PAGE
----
Exposure to acetaminophen in the womb may have some connection with a child’s risk for attention deficit/hyperactivity disorder (ADHD) and autism spectrum disorder, suggests a new study published Wednesday in JAMA-Psychiatry.
But experts caution that it is too soon to tell pregnant women not to use the over-the-counter painkiller, better known as Tylenol.
The study, conducted by researchers with the Johns Hopkins University Bloomberg School of Public Health and funded by the National Institutes of Health, does not prove a causal relationship between the common over-the-counter pain medication and the disorders.
The authors and other experts said more research is warranted to determine if there is a connection between the medicine and the conditions.
“In the past, acetaminophen use during pregnancy was considered to be safe,” said study author Xiaobin Wang, a Johns Hopkins pediatrics professor. “Our findings along with previous studies raise the concern about potential risk of acetaminophen use during pregnancy. This information helps the women and their providers to weigh the risk and benefit of acetaminophen use during pregnancy and make informed decisions.”
Unlike much of past research that relied on women self-reporting acetaminophen use during pregnancy, the new findings are based on acetaminophen levels detected in actual umbilical cord blood samples of 996 births. Researchers used data from the Boston Birth Cohort, a long-term study of factors influencing pregnancy and child development.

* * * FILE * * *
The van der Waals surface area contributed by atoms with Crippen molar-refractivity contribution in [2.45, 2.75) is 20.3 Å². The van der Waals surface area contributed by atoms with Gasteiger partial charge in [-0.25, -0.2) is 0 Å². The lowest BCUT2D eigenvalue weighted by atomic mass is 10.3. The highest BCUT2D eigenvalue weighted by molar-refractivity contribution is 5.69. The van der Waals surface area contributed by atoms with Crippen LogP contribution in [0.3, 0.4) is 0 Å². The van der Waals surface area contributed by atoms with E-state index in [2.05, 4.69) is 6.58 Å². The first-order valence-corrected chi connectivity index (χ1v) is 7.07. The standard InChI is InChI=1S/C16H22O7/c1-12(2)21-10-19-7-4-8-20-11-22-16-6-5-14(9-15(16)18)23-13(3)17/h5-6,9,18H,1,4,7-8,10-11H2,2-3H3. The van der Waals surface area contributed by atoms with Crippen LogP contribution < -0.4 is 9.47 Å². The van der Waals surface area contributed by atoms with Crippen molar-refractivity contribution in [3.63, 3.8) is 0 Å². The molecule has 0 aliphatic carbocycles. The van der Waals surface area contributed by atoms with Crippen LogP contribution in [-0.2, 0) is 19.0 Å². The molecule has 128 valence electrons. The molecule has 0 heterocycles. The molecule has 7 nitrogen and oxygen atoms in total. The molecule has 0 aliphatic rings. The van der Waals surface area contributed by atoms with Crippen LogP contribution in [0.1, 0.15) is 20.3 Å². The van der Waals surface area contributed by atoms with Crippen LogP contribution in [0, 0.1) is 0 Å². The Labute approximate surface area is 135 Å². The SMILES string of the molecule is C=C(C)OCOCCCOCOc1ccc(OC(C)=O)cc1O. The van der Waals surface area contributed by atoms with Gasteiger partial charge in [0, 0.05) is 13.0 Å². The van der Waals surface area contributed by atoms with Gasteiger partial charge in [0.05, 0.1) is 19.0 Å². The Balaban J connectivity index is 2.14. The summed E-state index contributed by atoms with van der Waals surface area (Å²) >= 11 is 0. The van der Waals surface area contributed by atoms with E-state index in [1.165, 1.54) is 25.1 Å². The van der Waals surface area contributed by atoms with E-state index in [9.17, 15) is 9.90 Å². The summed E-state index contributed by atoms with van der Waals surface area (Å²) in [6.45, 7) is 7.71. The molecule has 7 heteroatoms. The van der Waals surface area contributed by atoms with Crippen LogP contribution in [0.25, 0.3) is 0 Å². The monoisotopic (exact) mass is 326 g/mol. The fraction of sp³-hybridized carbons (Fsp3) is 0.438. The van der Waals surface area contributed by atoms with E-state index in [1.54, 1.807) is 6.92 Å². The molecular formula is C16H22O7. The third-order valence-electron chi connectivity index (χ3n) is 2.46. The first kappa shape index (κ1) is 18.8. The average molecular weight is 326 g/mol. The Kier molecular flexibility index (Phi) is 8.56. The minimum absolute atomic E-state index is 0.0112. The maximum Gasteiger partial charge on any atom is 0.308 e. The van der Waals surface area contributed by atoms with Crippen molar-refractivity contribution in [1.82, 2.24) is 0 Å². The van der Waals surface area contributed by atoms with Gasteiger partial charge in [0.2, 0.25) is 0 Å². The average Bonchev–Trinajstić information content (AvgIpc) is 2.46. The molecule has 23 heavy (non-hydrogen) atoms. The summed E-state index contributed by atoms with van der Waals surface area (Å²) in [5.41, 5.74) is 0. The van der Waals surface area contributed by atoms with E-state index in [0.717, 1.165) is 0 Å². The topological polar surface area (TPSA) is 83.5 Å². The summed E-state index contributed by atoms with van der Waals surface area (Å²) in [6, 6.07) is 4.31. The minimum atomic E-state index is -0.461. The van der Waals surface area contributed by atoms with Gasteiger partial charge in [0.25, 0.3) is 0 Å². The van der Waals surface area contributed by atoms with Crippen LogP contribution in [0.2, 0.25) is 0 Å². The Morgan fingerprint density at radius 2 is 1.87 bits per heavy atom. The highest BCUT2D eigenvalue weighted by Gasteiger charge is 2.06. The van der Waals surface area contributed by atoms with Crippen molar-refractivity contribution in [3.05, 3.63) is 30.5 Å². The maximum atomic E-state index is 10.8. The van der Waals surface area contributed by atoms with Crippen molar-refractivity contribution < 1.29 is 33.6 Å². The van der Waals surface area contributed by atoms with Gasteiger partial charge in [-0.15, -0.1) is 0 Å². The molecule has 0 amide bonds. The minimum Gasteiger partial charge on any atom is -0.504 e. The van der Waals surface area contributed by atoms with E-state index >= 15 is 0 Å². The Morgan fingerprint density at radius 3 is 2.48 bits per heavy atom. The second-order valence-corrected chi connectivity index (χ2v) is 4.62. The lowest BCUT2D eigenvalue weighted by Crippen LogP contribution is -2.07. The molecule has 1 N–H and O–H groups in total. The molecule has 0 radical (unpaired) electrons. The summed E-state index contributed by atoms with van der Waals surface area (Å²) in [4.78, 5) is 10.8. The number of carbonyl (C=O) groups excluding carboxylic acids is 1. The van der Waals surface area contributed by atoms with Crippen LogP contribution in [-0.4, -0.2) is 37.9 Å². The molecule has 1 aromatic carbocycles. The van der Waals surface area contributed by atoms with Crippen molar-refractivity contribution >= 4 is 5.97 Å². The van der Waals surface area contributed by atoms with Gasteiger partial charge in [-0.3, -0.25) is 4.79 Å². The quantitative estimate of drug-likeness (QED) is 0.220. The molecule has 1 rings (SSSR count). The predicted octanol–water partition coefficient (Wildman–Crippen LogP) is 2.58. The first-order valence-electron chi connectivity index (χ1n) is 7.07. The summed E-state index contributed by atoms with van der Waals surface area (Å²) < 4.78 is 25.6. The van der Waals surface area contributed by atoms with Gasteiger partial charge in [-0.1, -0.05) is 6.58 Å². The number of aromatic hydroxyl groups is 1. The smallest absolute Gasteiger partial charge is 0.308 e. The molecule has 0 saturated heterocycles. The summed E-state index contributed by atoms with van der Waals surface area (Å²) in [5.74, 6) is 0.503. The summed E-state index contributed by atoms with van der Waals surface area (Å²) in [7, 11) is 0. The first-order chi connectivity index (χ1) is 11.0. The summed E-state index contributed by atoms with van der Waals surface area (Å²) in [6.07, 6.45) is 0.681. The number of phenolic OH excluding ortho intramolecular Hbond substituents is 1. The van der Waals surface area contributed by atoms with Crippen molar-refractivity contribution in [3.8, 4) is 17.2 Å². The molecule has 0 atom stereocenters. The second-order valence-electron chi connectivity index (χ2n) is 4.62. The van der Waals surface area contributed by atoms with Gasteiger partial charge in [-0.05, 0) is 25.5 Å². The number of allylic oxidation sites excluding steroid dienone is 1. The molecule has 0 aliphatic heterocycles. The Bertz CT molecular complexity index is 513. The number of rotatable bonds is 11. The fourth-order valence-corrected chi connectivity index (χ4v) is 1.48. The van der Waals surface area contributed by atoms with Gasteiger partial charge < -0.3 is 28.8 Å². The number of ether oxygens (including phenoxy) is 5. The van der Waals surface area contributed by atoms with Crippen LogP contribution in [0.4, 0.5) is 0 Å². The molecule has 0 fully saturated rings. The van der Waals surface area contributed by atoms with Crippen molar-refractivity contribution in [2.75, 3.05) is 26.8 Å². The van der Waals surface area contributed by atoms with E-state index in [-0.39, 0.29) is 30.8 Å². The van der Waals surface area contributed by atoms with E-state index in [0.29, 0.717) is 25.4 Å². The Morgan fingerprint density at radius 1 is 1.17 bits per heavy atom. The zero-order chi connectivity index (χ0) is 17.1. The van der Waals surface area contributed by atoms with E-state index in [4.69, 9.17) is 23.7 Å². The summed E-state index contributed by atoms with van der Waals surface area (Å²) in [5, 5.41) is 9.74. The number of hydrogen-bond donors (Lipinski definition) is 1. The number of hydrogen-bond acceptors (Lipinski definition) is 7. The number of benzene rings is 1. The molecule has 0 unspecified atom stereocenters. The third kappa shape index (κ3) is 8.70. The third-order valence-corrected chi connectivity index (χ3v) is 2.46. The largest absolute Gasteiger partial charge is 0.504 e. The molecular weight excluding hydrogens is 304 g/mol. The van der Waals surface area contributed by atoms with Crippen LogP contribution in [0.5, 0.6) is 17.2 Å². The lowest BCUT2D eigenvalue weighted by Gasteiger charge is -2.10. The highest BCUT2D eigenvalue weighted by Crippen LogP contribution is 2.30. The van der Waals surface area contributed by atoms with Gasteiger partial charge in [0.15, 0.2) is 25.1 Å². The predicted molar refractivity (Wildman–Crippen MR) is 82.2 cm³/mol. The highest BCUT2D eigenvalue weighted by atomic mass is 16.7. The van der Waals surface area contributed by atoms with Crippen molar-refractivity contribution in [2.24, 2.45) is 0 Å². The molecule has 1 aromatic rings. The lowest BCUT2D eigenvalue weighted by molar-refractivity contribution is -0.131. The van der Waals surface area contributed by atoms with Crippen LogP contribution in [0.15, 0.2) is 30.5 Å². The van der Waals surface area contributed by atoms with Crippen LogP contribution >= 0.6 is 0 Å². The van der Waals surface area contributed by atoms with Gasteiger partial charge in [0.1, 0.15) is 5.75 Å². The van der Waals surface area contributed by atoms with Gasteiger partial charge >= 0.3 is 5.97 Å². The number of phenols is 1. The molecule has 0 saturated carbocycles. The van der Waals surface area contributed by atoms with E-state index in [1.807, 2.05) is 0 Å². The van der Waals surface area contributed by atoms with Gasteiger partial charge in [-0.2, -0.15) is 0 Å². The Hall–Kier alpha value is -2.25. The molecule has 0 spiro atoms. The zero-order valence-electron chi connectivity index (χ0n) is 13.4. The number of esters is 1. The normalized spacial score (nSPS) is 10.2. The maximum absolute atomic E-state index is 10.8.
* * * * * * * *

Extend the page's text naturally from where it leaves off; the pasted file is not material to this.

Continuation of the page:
The researchers classified the amount of acetaminophen and its byproducts in the samples into thirds, and found that the highest third of exposure was associated with nearly three times the risk for ADHD, and more than three times the risk for autism spectrum disorder.
Still, the new study comes with notable caveats, other experts say. It is an observational study — meaning researchers draw inferences from observing a sample of people — not a randomized trial with a control group that could tease out cause and effect.
It can’t account for other factors such as genetics, family history, or environmental factors beyond the acetaminophen.
In addition, the nearly 1,000 children whose data are in the study represent a higher-risk population than the general public. The Boston Birth Cohort includes a significant proportion of lower-income single mothers, and the babies were more likely to have been born preterm or low birthweight — known risk factors for developmental disabilities.
“The sample is not a general population sample,” said Joseph McCleery, an autism researcher and assistant professor of psychology with St. Joseph’s University’s Kinney Center for Autism Education and Support. Especially in autism, environmental factors are generally not as important as genetic factors, he said.
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Still, McCleery, who was not involved in the research, said the new findings are provocative.
“There’s a lot more work to be done here, but they show a solid relationship of likely perinatal use of acetaminophen and higher risk” of ADHD and autism, McCleery said.
“I would say this is more convincing than previous research that there is a connection between acetaminophen and autism,” he said. “It suggests we should be thinking about this more as a possible causal risk factor.”